The Coca-cola Bottling Company of Gallup, Plaintiff-appellant, v. United States of America, Defendant-appellee.inez A. Phillips, As Guardian of the Estate of Gayle J. Russell, Minor, Plaintiff-appellant, v. United States of America, Defendant-appellee, 443 F.2d 1253 (10th Cir. 1971)Annotate this Case
E. Douglas Latimer, Albuquerque, N. M. (McAtee, Marchiondo & Michael, Albuquerque, N.M., with him on the brief, plaintiffs-appellants.
Kenneth L. Gross, Atty., Dept. of Justice (Johnnie M. Walters, Asst. Atty. Gen., Lee A. Jackson and Harry Baum, Attys., Dept. of Justice, and Victor R. Ortega, U. S. Atty., of counsel, with him on the brief), for defendant-appellee.
Before BREITENSTEIN, McWILLIAMS, and DOYLE, Circuit Judges.
BREITENSTEIN, Circuit Judge.
These consolidated cases seek refunds of federal income taxes paid. The district court, sitting without a jury, denied recovery to appellant The Coca-Cola Bottling Company of Gallup (Gallup Company), a wholly owned subsidiary of Coca-Cola Bottling Company of Albuquerque (Albuquerque Company), and allowed a refund to appellant Phillips as guardian of a stockholder of Albuquerque Company.
For several years before 1963 Albuquerque Company operated under a Coca-Cola franchise in Albuquerque. In 1962 it purchased from the Durango Coca-Cola Bottling Company the Coca-Cola franchise for the Gallup, New Mexico, area. The national Coca-Cola Company wanted the Gallup franchise to be held by a separate corporation. The Gallup Company was incorporated under New Mexico law on September 5, 1963, and on the next day the Albuquerque Company transferred to it the Coca-Cola franchise for the Gallup territory. Gallup Company had no employees or bank accounts and was operated as a division of Albuquerque Company.
The thrust of the argument of Gallup Company is that it was a sham corporation which conducted no business and had no taxable income. For federal income tax purposes, a corporation and its stockholders are separate taxable entities so long as the corporation serves any business function or engages in any business activity. Moline Properties, Inc. v. Commissioner of Internal Revenue, 319 U.S. 436, 438-439, 63 S. Ct. 1132, 87 L. Ed. 1499; and Skarda v. Commissioner of Internal Revenue, 10 Cir., 250 F.2d 429, 433-434. The doctrine of separate corporate tax identity applies not only as between a corporation and its individual stockholders but also between a subsidiary and a parent corporation. See e. g. National Carbide Corp. v. Commissioner of Internal Revenue, 336 U.S. 422, 433, 69 S. Ct. 726, 93 L. Ed. 779.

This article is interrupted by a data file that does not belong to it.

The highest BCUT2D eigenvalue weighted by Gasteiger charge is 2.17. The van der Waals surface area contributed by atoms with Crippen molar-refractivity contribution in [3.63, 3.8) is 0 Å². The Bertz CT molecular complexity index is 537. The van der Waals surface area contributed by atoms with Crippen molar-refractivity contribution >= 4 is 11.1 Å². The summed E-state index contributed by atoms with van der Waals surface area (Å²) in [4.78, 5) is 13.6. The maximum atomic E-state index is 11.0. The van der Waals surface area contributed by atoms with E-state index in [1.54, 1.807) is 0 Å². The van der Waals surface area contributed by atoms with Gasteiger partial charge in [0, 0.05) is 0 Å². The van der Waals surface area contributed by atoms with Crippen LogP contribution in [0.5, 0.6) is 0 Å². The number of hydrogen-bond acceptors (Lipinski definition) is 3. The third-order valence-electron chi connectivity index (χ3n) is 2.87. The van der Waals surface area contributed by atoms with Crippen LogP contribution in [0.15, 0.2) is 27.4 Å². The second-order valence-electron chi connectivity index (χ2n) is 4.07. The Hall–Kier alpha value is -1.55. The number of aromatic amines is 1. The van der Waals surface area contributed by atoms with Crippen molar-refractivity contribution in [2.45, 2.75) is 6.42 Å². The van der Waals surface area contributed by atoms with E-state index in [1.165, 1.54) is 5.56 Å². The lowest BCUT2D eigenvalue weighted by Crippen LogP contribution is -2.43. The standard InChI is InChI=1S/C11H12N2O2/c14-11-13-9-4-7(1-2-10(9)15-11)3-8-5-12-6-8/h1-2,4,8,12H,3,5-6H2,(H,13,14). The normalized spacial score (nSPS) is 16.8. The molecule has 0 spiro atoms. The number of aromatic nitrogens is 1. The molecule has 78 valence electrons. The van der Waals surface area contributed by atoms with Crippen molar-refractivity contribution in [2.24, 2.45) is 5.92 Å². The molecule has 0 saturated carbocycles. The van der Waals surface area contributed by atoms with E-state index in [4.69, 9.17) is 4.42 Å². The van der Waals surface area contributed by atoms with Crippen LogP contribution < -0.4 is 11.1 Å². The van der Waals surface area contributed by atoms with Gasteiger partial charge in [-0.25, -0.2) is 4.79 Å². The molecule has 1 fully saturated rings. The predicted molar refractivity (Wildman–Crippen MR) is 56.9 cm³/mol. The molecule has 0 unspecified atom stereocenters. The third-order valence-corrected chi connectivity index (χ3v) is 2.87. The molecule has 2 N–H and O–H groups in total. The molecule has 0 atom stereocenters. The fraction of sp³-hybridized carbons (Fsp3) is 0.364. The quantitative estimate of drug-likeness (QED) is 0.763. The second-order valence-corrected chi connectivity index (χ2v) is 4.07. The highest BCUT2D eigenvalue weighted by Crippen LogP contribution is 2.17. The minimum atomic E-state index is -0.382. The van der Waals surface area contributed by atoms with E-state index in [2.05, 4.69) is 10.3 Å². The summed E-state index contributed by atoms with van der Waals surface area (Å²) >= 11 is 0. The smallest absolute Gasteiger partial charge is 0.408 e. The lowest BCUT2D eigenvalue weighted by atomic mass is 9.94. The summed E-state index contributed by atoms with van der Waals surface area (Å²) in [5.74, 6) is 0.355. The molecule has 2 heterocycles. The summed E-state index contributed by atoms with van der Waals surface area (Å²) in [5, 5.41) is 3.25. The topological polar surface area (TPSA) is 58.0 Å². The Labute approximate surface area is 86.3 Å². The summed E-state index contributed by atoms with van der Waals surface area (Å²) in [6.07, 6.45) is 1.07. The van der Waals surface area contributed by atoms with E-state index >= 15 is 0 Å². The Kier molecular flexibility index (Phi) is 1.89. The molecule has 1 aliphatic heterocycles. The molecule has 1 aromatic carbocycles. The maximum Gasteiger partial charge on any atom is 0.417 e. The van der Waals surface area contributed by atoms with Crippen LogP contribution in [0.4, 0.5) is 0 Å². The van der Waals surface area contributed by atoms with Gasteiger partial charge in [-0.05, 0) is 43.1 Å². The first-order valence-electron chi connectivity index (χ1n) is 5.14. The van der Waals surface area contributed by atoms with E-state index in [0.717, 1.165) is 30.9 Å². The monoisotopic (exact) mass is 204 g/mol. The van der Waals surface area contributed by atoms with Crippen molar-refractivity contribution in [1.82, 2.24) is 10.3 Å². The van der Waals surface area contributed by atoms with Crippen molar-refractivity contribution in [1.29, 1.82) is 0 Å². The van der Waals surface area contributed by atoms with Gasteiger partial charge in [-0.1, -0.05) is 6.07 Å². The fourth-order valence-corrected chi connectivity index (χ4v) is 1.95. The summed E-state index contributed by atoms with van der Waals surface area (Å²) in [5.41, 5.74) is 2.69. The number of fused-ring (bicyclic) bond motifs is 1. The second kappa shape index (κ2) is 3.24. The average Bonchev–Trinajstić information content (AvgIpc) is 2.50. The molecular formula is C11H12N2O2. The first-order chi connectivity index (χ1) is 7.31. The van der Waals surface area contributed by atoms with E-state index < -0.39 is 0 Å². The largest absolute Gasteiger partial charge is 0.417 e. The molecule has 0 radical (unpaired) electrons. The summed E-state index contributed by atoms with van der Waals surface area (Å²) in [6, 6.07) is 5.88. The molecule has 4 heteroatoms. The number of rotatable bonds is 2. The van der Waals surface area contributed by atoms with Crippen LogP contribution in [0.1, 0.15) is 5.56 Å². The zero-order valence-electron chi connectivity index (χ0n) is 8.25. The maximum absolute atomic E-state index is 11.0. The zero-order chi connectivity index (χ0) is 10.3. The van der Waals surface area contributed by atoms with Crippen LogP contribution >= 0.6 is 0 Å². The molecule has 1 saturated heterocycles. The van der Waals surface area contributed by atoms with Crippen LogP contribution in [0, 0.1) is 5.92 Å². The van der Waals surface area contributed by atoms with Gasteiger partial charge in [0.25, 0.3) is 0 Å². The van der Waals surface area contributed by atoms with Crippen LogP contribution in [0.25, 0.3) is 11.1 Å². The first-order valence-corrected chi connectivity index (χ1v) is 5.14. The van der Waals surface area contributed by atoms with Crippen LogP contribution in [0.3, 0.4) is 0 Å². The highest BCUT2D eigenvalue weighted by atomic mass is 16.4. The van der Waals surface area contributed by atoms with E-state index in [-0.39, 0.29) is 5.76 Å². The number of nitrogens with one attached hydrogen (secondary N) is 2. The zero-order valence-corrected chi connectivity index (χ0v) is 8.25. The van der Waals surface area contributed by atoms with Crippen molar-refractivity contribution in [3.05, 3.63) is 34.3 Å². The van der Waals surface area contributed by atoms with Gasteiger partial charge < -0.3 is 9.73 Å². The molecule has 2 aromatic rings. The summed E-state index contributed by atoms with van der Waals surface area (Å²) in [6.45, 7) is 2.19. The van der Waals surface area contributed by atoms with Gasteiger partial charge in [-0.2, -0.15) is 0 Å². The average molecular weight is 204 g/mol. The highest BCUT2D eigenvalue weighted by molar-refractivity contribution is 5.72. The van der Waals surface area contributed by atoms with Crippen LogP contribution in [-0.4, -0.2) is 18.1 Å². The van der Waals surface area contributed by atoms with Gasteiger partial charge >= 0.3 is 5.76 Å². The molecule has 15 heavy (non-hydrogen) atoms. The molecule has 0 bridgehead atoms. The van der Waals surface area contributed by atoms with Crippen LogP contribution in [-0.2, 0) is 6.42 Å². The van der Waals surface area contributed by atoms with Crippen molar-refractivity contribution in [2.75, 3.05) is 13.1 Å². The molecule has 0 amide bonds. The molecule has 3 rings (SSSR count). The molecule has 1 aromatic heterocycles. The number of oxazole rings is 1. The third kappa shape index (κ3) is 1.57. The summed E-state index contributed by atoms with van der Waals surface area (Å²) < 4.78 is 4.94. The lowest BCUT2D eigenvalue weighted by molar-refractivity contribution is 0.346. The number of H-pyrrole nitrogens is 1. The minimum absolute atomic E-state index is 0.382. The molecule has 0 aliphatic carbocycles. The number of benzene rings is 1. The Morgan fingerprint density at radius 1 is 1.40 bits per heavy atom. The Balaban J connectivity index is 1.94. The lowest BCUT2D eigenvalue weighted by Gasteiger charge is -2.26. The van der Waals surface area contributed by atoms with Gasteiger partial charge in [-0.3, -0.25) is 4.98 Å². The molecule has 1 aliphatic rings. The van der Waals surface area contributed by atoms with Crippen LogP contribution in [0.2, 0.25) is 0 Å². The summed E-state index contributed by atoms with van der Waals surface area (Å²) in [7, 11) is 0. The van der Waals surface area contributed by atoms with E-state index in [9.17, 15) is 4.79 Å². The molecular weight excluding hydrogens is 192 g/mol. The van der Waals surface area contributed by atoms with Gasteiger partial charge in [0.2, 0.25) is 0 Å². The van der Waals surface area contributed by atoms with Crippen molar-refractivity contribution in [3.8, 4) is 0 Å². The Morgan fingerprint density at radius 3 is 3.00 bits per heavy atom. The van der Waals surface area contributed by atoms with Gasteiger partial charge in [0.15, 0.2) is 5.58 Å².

The record establishes that the Gallup Company served a business function and engaged in business activity. It held valuable property rights including the Coca-Cola franchise for the Gallup territory, real property, a bottling plant, and a water well. It filed federal and state income tax returns reporting gross income based on the rental value of its assets. It held itself out by advertisements and otherwise to be a local company. It borrowed money from a local bank and participated in the proceeds of a loan made by an individual in return for which it gave a mortgage covering its assets. Although the bottling and distribution of Coca-Cola and other products were done by Albuquerque Company and its personnel, those operations were done under the franchise held by Gallup Company. We are convinced that Gallup Company was a taxable entity separate and apart from its parent.